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Review - Slayer

Posted: Mon Aug 26, 2013 9:24 pm
by Martin III
[As promised, I'm back with a full-fledged review. As always, suggestions for improvement are appreciated. Next up, I'll be reviewing the one 3DO game no one has dared to review...]

Given the 3DO's modest lifespan, there's a surprisingly good number of RPGs for the system, spread out pretty well among the major subgenres, and of generally decent quality. Slayer, though, is probably the cream of the crop. More than that, it is a game whose like you probably won't find on any other console.

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Rather than an epic quest, Slayer is a customizable challenge which you can play for as little as a two-minute break if you like, though it also holds interest for multi-hour sittings. To start a game, you can choose from 22 predesigned characters, or create one of your own. You have a whopping 32 portraits to choose from, and can also select your character's class(es), race, alignment, and name. You can also keep "rolling" for stats until you get ones you like. While some of these elements are unimportant to the gameplay, replaying Slayer with a different character class almost feels like a completely different game.

But that's only the beginning. Slayer is a Mystery Dungeon RPG, meaning the dungeons are randomly generated, and unlike other Mystery Dungeon RPGs, you can pick the parameters for the dungeon. You decide the number of floors, monsters, items, and traps, and can even choose which types of monsters to an extent. Too many decisions to make? No worries - Slayer also lets you pick from three predefined sets of parameters, labeled as Easy, Medium, and Hard difficulty. You can even tweak parameters after selecting a difficulty. Say you want a hard game, but not so long; just select "Hard" and then turn down the number of levels. Want an easy game without so much clutter in your inventory? Select "Easy" and turn down the number of items.

Mystery Dungeon RPGs inevitably lack intelligent design in their levels, and that's both a curse and blessing. The curse is obvious, but for Mystery Dungeon aficionados, there's a strong appeal to exploring organic dungeons layouts. It's the excitement and unpredictability of a world where not every locked door has an item behind it and not every level's end is guarded by hordes of monsters and traps.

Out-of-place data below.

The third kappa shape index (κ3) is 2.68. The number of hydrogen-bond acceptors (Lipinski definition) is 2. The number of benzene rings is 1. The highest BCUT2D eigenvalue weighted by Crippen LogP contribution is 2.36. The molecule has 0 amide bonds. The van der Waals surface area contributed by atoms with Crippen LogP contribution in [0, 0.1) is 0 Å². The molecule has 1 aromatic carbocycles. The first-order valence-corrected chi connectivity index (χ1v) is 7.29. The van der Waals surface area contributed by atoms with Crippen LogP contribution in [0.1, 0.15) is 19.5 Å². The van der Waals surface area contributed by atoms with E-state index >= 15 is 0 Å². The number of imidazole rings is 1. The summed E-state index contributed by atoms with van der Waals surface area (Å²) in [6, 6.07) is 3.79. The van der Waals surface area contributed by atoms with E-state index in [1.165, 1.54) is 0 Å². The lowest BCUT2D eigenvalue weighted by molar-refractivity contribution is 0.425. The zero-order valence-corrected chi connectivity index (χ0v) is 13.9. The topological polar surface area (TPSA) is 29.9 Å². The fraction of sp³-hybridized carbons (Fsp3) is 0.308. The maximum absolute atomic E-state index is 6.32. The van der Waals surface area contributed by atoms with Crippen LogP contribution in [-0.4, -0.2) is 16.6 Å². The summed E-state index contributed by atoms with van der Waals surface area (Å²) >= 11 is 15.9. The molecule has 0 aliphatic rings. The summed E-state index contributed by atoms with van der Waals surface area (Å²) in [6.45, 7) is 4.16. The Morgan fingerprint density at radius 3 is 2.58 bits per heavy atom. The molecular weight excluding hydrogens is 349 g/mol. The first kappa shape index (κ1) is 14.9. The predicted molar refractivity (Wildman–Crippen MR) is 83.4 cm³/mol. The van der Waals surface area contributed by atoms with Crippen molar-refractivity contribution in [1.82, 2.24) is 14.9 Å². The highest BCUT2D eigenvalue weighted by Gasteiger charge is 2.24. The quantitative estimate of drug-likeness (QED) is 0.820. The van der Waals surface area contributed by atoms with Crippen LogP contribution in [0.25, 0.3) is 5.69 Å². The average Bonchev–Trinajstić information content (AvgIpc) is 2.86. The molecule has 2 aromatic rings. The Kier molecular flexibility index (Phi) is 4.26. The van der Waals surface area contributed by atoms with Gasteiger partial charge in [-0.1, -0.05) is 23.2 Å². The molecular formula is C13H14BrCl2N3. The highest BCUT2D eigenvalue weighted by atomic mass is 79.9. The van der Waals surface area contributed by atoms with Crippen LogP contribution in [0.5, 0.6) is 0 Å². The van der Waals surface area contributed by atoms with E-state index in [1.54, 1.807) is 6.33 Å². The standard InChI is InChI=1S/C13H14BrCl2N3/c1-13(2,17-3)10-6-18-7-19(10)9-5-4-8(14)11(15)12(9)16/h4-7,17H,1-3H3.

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And while some Mystery Dungeons suffer from every level feeling the same, Slayer doesn't fall into that pit. The bestiary is so large that you can't encounter every enemy in a single playthrough, even discounting the fact that the boss of each dungeon is randomly selected from three possibilities! There are also a variety of graphic sets for floor, wall, and ceiling textures, and an epic soundtrack which ensures that you won't hear the same tune more than once every three floors. Oh, and I do mean "epic"; there's a power and deep emotional resonance to the score which firmly places it among the best soundtracks of any 3DO game I've played.

On top of that, there's a massive variety of items to keep things interesting. In addition to the 12 equipment slots, you have 24 slots in which to carry items, but except on the harshest dungeon parameters, those slots will fill up fast. This enforces a "use it or lose it" principle on items, which keeps things lively; no hoarding items until you finish the game and realize you never used them! And some of the boosting items, in particular, are an absolute blast to use.

For all this splendid variety, perhaps what most sets Slayer apart from other Mystery Dungeons is how wide open the levels are. You don't navigate corridors in Slayer; you wander open areas with little rooms set inside. Together with how quickly your character moves, it's rare that you encounter a floor where you can't run from the entrance to the exit in under 15 seconds.

To keep players from rushing ahead to floors where they'll be in over their heads, each exit is locked, and only the gold key hidden on each level can unlock it. This makes it something of a game of "find the gold key", but you'll be having too much fun collecting items, changing equipment, and killing enemies to fixate on that much. But back to the point: the open levels create an experience which is far less elegant than a typical dungeon crawler, but there's a certain appeal in being able to run all around, and it certainly makes it a lot easier to survive against the enemies who can walk through walls!